Even the foreign visitors have perceived that spirit and have a very
positive opinion of the congress' development.  What I can talk about,
because I have seen it, lived it, is the difference between the university
that we knew and this university of today.  What I can really assert is
that there is an extraordinary difference both between the social
composition of our university student body and the political awareness of
that student body.  In the past, the university was a fundamental
possibility for the families, the children of rich families, for the
children of the bourgeoisie, of some small bourgeoisie and, exceptionally,
for humble youths of the people.

This does not mean that the student body, despite its social composition,
would not be capable of waging historic struggled for the country's
interests, for noble causes, for just causes, for progressive causes,
because unselfishness, idealism, the capacity for sacrifice are usually
tied to the youth.  Moreover, it is also true that not all the student mass
participated in those battles.  In reality perhaps it was a minority of the
students, a vanguard of the students.  Nevertheless, despite that, in
difference phases of Cuba's history the students have made their strength
felt, have made their combat spirit felt.  This was a source of numerous
combatants and heroes of our revolutionary causes for independence.

Throughout all those years and even today, the students' awareness is
motivated by that martyrology represented by the execution of the students
in 1871, and their political awareness, their rebellious spirit, their
hatred for injustice was renewed year after year by remembering that
savage, monstrous crime perpetrated by the colonial and reactionary forces
against those who were called innocent students, but who were innocent just
in the sense that they had not committed any crime, but on whose flesh the
patriotic feeling and the rebellious spirit of our youth was punished.

Throughout the history of that pseudorepublic which followed after the
Yankee intervention, in the struggle against all types of corrupted
governments, in the struggle against the Machado tyranny, in the struggle
against the Batista tyranny, in the struggle for the revolution that made
possible today's present, the students made a very important contribution
and shed their generous blood on the path or our current successes and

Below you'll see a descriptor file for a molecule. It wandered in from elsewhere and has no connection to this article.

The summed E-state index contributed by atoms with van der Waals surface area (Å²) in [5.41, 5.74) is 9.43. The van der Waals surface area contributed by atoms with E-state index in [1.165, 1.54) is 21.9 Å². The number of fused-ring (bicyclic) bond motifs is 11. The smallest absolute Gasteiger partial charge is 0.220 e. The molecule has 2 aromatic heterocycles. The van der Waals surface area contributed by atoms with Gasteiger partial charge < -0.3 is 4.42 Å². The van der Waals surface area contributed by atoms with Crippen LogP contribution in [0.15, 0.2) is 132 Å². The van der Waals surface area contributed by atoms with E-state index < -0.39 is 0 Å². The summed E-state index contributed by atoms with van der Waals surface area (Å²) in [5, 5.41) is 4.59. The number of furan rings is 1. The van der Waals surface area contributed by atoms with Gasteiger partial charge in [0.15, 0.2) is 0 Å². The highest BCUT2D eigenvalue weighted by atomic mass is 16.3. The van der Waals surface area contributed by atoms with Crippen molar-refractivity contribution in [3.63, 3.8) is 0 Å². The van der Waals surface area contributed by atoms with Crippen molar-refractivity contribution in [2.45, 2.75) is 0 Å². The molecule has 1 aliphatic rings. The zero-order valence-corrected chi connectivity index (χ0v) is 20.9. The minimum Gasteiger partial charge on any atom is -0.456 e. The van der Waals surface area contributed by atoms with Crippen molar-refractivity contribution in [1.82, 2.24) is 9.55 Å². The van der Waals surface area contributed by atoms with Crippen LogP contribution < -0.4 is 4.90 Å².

victories.  The university always was the center of struggles and center of
rebellion in our country's history.

We have had the privilege of knowing two different eras, two difference
universities, two student bodies which are different in composition, but
very similar in a certain aspect, that is in enthusiasm, in revolutionary
spirit which appears to us to be the same, that of today's student mass and
yesterday's vanguard.  We believe we see in you the magnificent rebirth of
Mella, Martinez Villena, Trejo and Echeverria.

There is something else similar along these lines.  What was the future of
the students then?  What was the fundamental duty of those students at
that time?  Could the students devote themselves to their studies and
disregard the atmosphere and environment around them?  Their duty was to
struggle, to go to the streets, organize demonstrations, fight against the
repressive forces and suffer attacks, beatings, and, as it happened many
times, be killed by bullets.

What future did the students have at that time?  In what society did they
live?  In what future were they going to live?

And when I speak of students I do not mean hundreds of thousands of
students.  I speak of just a few thousand in one university that was
backward, underdeveloped, lacking equipment and resources, disoriented
regarding fields of study and distorted.  And the, after their graduation,
these students did not have even an assurance of a job, certain work.
Those were the conditions in which the students found themselves at that
time--sacrifices, many times death, and without any real incentive, any
possibility to truly devote themselves and concentrate on their studies.